Investigators reviewed video surveillance and documents from the gun range and learned Hayes and two others visited the range Nov. 8.

The surveillance video showed Hayes possessing, loading and firing a 9 mm Glock pistol, according to a criminal complaint.

Dion Hayes, left, fires a pistol inside the Atlanta gun range, prosecutors said.

He was arrested in March 2020 and charged with felony firearm possession.

While free on bond in the Georgia gun case, Hayes settled in suburban Atlanta and bought a $1.4 million 6,500-square-foot home, according to public records.

He was sentenced in November to three years of probation and ordered to pay a $90,000 fine for illegally possessing a firearm. But after repeatedly testing positive for opiates and getting arrested in Las Vegas for obstructing law enforcement, the judge sentenced Hayes to six months in a federal prison camp.

Hayes failed to report to the camp in Welch, West Virginia, on April 12. Hayes appealed and mistakenly believed he would not have to report to prison while that case was pending, his lawyer Steve Scharg told The Detroit News.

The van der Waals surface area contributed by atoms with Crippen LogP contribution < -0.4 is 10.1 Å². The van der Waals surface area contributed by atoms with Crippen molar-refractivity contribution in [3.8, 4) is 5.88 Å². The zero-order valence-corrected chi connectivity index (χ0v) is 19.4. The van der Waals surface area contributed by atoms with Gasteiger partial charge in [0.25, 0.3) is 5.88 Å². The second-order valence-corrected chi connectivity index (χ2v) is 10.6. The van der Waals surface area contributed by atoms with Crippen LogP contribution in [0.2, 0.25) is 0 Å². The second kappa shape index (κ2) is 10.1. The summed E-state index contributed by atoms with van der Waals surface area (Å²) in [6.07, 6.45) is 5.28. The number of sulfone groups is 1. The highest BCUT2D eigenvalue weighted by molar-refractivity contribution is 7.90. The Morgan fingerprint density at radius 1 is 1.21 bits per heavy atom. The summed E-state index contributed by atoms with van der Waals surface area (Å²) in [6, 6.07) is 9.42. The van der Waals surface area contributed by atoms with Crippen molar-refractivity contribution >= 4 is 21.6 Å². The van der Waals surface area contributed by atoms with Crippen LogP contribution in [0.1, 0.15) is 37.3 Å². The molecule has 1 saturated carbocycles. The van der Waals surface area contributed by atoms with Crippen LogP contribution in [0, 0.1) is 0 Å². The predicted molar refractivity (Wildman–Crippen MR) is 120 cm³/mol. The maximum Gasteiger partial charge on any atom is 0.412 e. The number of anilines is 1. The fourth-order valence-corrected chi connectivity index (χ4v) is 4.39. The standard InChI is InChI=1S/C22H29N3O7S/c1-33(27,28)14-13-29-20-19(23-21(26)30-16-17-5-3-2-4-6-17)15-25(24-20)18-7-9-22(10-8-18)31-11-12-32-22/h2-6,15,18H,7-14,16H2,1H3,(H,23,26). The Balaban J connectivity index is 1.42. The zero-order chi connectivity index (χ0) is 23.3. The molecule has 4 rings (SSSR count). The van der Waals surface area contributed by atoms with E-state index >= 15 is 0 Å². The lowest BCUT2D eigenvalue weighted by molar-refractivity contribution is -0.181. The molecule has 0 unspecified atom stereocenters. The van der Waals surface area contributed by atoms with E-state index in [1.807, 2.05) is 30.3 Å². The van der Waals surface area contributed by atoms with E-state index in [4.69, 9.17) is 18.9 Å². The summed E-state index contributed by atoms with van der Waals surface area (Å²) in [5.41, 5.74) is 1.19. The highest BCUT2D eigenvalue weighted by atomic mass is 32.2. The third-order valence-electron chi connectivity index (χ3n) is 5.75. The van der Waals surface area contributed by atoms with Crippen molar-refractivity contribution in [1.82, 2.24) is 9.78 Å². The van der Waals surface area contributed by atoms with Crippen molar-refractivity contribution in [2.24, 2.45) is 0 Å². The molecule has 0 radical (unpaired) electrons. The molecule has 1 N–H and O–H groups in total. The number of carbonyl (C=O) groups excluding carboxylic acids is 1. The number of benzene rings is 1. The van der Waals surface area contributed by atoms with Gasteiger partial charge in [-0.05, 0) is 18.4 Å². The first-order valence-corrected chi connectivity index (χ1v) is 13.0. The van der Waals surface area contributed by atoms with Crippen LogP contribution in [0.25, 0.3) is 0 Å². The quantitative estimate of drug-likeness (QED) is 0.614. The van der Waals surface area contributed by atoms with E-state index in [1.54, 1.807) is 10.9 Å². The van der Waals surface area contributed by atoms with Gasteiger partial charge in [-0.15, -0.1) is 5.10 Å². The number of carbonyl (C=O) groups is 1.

On April 29, prosecutors say he filed paperwork in federal court in Georgia claiming he was not subject to federal laws as a sovereign citizen.

Dion Hayes, aka 42 Dugg, paid $1425000 for this home in suburban Atlanta in December 2020, property records show.

"In effect, communicating he would not be reporting to any Bureau of Prisons facility," Lanning told Executive U.S. Magistrate Judge David Grand on Thursday.

Despite the claims of wealth and cash investigators found, Hayes was represented Thursday by a free, court-appointed lawyer, Casey Swanson.

Swanson disputed that Hayes sent the letter.

"Mr. Hayes did not flee," she said. "He did not intentionally avoid a sentence in this case."

After the letter was filed with the court, Hayes managed to elude deputy U.S. Marshals and ATF agents despite maintaining a constant presence for his 2.1 million followers on Instagram and more than 335,000 on Twitter.

"He's on social media," his lawyer said. "He's not hiding. He's going around in public."

ATF agents could not find Hayes in Atlanta.

"We didn't know where Mr. Hayes was since April 28," ATF Special Agent Brett Brandon said in court Thursday.

Federal agents obtained court permission to ping Hayes's phone to reveal its location on April 28 but ATF agents did not start seeing results until Monday.

Investigators conducted surveillance at about seven addresses in Metro Detroit but never saw Hayes, the agent testified.